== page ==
The Brough Superior Austin Four is a motorcycle so rare that very few have ever actually seen one in the flesh. There’s quite a bit of disagreement over how many of the original 10 examples have survived to the modern day, and this was made all the more confusing by the fact that some lucky scavenger recently stumbled across one in a barn nestled in a quiet Cornish village.

The Brough Superior-Austin Four created a sensation when revealed at the 1931 Olympia Motorcycle Show. It was listed in the 1932 Brough Superior catalog as the ‘Straight Four’ but it was commonly known as the Brough Superior Austin Four, or BS4, or ‘3-wheeled Brough’. The machine is unique in its design, being powered by a modified Austin 7 automobile engine and gearbox unit, from which a driveshaft emerges on the center-line of the motor. Rather than design a new gearbox, George Brough had the inspiration to keep the central driveshaft, and use a pair of close-couple rear wheels driven by a central final drive box.

Brough Superior Austin Four

The story behind the creation of the Brough Superior Austin Four is one of need meeting opportunity, George Brough wanted an inline-4 and it would have been prohibitively expensive to develop one in-house. So he approached Austin and stuck up a deal to use their popular if slightly anaemic 747cc engine, along with its original transmission.

Brough Superior Austin Four

George bored the engine out to 797cc and had a new alloy head developed with larger valves, he paired this with twin carburetors and rather popularly – twin rear wheels. The Austin Four had been intended as a sidecar motorcycle, but a few were built to ride solo.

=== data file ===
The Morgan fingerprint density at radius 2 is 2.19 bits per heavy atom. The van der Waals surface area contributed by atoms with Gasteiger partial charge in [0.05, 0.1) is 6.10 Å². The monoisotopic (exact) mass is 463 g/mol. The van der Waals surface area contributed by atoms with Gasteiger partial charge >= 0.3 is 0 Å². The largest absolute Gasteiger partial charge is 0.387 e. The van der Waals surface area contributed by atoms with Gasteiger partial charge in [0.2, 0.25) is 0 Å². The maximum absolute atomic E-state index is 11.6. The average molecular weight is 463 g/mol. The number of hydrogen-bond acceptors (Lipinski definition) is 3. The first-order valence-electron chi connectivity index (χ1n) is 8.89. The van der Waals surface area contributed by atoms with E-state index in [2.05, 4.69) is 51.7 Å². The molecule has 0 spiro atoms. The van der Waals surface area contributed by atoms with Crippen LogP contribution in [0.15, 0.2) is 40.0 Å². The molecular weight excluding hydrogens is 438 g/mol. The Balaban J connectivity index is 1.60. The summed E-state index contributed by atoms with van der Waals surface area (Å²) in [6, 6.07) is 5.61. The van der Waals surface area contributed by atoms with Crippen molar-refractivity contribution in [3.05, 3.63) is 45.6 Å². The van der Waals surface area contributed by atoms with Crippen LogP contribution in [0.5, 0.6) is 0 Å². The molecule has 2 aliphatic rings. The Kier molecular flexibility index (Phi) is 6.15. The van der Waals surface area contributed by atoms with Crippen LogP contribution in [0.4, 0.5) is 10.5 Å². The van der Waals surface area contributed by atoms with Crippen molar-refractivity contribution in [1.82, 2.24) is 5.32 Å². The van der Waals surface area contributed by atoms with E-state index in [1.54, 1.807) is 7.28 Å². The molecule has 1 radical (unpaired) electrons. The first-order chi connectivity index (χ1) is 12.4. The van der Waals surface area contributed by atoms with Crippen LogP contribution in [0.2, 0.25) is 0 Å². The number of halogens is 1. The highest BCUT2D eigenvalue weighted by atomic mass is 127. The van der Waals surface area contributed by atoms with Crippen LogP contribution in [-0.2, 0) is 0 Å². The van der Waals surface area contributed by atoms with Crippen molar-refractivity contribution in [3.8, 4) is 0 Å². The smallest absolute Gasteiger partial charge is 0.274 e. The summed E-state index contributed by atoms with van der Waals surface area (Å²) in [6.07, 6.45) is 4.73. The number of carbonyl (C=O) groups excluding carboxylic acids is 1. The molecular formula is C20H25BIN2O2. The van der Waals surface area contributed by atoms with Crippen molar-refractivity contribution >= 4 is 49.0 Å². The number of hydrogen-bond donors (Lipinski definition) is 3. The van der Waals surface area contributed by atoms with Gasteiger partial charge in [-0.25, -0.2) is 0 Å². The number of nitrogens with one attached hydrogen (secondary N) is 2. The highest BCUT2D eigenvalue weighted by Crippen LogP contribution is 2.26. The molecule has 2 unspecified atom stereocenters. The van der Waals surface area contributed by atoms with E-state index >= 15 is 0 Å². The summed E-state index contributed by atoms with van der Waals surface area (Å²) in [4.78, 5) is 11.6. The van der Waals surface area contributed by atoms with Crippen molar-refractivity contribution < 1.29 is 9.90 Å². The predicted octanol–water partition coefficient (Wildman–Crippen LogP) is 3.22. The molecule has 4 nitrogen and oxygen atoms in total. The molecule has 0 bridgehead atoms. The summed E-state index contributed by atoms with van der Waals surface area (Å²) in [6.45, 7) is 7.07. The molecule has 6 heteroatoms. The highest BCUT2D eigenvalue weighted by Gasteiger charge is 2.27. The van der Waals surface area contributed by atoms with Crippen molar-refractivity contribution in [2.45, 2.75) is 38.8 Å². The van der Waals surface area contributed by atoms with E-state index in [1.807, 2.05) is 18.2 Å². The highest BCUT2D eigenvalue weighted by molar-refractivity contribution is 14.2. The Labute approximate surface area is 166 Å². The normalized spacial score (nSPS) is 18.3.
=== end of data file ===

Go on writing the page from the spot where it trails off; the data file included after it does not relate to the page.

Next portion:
George Brough claimed a significant increase in Austin’s power output, but, as The Motor Cycle magazine observed, this was a luxury motorcycle intended for use with a sidecar, not a sports machine. Power output was actually quite low, and the performance was inhibited by the use of standard Austin rear-axle ratios. The brisk acceleration with a heavy sidecar fitted would, however, more than compensate for lack of top speed.

On sale from March 1932, the Brough Superior Four had been in development for 18 months and brought much needed publicity to the Brough works as the Depression struck the motorcycle industry worldwide. Despite the attention, however, only ten examples were actually built. Initially designed for use with a sidecar, the Austin engine was from a well-proven Austin 7 design, which was a side-valve with a low-pressure oiling system. George Brough chose to use also the standard Austin 7 three-speed gearbox, complete with reverse, driving a prop shaft to a crown wheel and pinion mounted in a specially cast housing. The twin rear wheels would possibly have been expected to make it difficult to handle, but Hubert Chantrey successfully completed the Land’s End Trial on a solo version. Chantry pointed out that it really was a luxury motorcycle, as it had cost George Brough over £1,000 to develop (which equates to over £50,000 today.) The Brough Superior Four was actually sold for £188 – cheaper than the Brough Superior SS100.

Engine cooling was achieved with a pair of purpose-built radiators fixed either side of the front frame downtube. The Brough Superior-Austin Four’s greatest success was the publicity generated by the introduction and imaginative marketing of such an unusual motorcycle.

Of the ten Brough Superior Austin Fours built, (eight in 1932 and one in both 1933 and 1934), a total of nine have survived to this day. And one of these luxurious Brough Superior Austin Four can be seen in the Motorcycle Museum «Motorworld by V.Sheynov».

Manufacturer Brough Superior, England
Years of manufacture 1932 – 1934
Quantity produced, units 10
Price 188 £
Today’s value
ENGINE AND TRANSMISSION
Type Inline four, Austin, water-cooled
Engine capacity, cc 747
Bore & stroke, mm
Engine power
Sparking
Carburator
Battery
Clutch
Transmisson 3-speed
FRAME AND WHEELBASE
Type Tubular
Front suspession Leading-link, with Castle friction damper
Rear suspession Rigid
Brakes Drum type
Wheel size
DIMENSIONS
Length, mm
Widgth, mm
Height, mm
Wheel base, mm
Ground clearence, mm
Seat height, mm
Mass, kg
Gas tank size, l
Maximum speed, km/h
Range, km

* – Data on the results of metering at the exhibit “Motorworld by V.Sheyanov”.